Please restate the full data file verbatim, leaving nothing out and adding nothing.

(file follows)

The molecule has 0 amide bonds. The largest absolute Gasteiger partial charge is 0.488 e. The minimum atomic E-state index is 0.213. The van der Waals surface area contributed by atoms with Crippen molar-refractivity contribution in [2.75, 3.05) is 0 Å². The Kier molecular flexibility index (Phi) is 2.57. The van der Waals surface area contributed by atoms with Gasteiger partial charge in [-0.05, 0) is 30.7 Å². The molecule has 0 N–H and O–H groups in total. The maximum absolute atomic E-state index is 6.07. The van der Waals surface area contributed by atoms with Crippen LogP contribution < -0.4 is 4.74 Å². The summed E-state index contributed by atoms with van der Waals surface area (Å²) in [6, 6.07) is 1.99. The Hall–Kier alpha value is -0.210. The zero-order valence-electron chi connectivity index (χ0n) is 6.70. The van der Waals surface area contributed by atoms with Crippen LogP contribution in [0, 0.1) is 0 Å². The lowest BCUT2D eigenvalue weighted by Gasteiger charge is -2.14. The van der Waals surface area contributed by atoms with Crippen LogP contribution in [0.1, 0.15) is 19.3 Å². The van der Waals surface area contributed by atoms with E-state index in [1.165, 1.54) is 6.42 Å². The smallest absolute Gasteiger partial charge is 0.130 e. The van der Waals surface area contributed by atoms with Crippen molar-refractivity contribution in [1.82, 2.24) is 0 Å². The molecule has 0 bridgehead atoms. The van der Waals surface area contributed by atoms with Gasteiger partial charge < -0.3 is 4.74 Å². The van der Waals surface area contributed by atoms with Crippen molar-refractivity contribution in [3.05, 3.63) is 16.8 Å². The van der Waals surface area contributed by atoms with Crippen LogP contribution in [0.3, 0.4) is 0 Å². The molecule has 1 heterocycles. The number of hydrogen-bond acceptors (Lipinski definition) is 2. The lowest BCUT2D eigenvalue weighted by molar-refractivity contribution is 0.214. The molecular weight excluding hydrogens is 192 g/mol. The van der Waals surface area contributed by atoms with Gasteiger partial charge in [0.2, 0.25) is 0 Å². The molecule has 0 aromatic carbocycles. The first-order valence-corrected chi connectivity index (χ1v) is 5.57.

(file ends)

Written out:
The molecule has 0 amide bonds. The largest absolute Gasteiger partial charge is 0.488 e. The minimum atomic E-state index is 0.213. The van der Waals surface area contributed by atoms with Crippen molar-refractivity contribution in [2.75, 3.05) is 0 Å². The Kier molecular flexibility index (Phi) is 2.57. The van der Waals surface area contributed by atoms with Gasteiger partial charge in [-0.05, 0) is 30.7 Å². The molecule has 0 N–H and O–H groups in total. The maximum absolute atomic E-state index is 6.07. The van der Waals surface area contributed by atoms with Crippen LogP contribution < -0.4 is 4.74 Å². The summed E-state index contributed by atoms with van der Waals surface area (Å²) in [6, 6.07) is 1.99. The Hall–Kier alpha value is -0.210. The zero-order valence-electron chi connectivity index (χ0n) is 6.70. The van der Waals surface area contributed by atoms with Crippen LogP contribution in [0, 0.1) is 0 Å². The lowest BCUT2D eigenvalue weighted by Gasteiger charge is -2.14. The van der Waals surface area contributed by atoms with Crippen LogP contribution in [0.1, 0.15) is 19.3 Å². The van der Waals surface area contributed by atoms with E-state index in [1.165, 1.54) is 6.42 Å². The smallest absolute Gasteiger partial charge is 0.130 e. The van der Waals surface area contributed by atoms with Crippen molar-refractivity contribution in [1.82, 2.24) is 0 Å². The molecule has 0 bridgehead atoms. The van der Waals surface area contributed by atoms with Gasteiger partial charge < -0.3 is 4.74 Å². The van der Waals surface area contributed by atoms with Crippen molar-refractivity contribution in [3.05, 3.63) is 16.8 Å². The van der Waals surface area contributed by atoms with Crippen LogP contribution in [0.3, 0.4) is 0 Å². The molecule has 1 heterocycles. The number of hydrogen-bond acceptors (Lipinski definition) is 2. The lowest BCUT2D eigenvalue weighted by molar-refractivity contribution is 0.214. The molecular weight excluding hydrogens is 192 g/mol. The van der Waals surface area contributed by atoms with Gasteiger partial charge in [0.2, 0.25) is 0 Å². The molecule has 0 aromatic carbocycles. The first-order valence-corrected chi connectivity index (χ1v) is 5.57.